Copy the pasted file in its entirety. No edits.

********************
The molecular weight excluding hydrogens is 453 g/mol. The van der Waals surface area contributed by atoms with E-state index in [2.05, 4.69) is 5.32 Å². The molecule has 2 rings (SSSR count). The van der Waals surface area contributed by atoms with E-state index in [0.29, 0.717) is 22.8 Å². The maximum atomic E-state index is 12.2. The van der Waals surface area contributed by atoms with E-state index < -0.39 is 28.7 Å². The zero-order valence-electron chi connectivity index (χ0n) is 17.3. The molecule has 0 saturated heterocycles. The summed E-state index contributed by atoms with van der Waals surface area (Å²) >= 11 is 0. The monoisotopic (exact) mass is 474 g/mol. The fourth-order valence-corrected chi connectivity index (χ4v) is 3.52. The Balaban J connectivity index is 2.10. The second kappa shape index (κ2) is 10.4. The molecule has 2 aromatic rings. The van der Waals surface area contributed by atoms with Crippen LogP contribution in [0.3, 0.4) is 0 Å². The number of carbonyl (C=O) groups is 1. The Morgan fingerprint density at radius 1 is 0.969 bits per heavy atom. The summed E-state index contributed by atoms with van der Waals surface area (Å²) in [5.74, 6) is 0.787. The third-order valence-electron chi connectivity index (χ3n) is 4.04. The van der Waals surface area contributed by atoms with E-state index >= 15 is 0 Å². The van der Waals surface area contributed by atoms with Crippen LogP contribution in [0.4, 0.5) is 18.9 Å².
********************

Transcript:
The molecular weight excluding hydrogens is 453 g/mol. The van der Waals surface area contributed by atoms with E-state index in [2.05, 4.69) is 5.32 Å². The molecule has 2 rings (SSSR count). The van der Waals surface area contributed by atoms with E-state index in [0.29, 0.717) is 22.8 Å². The maximum atomic E-state index is 12.2. The van der Waals surface area contributed by atoms with E-state index < -0.39 is 28.7 Å². The zero-order valence-electron chi connectivity index (χ0n) is 17.3. The molecule has 0 saturated heterocycles. The summed E-state index contributed by atoms with van der Waals surface area (Å²) >= 11 is 0. The monoisotopic (exact) mass is 474 g/mol. The fourth-order valence-corrected chi connectivity index (χ4v) is 3.52. The Balaban J connectivity index is 2.10. The second kappa shape index (κ2) is 10.4. The molecule has 2 aromatic rings. The van der Waals surface area contributed by atoms with Crippen LogP contribution in [0.3, 0.4) is 0 Å². The number of carbonyl (C=O) groups is 1. The Morgan fingerprint density at radius 1 is 0.969 bits per heavy atom. The summed E-state index contributed by atoms with van der Waals surface area (Å²) in [5.74, 6) is 0.787. The third-order valence-electron chi connectivity index (χ3n) is 4.04. The van der Waals surface area contributed by atoms with E-state index >= 15 is 0 Å². The van der Waals surface area contributed by atoms with Crippen LogP contribution in [0.4, 0.5) is 18.9 Å².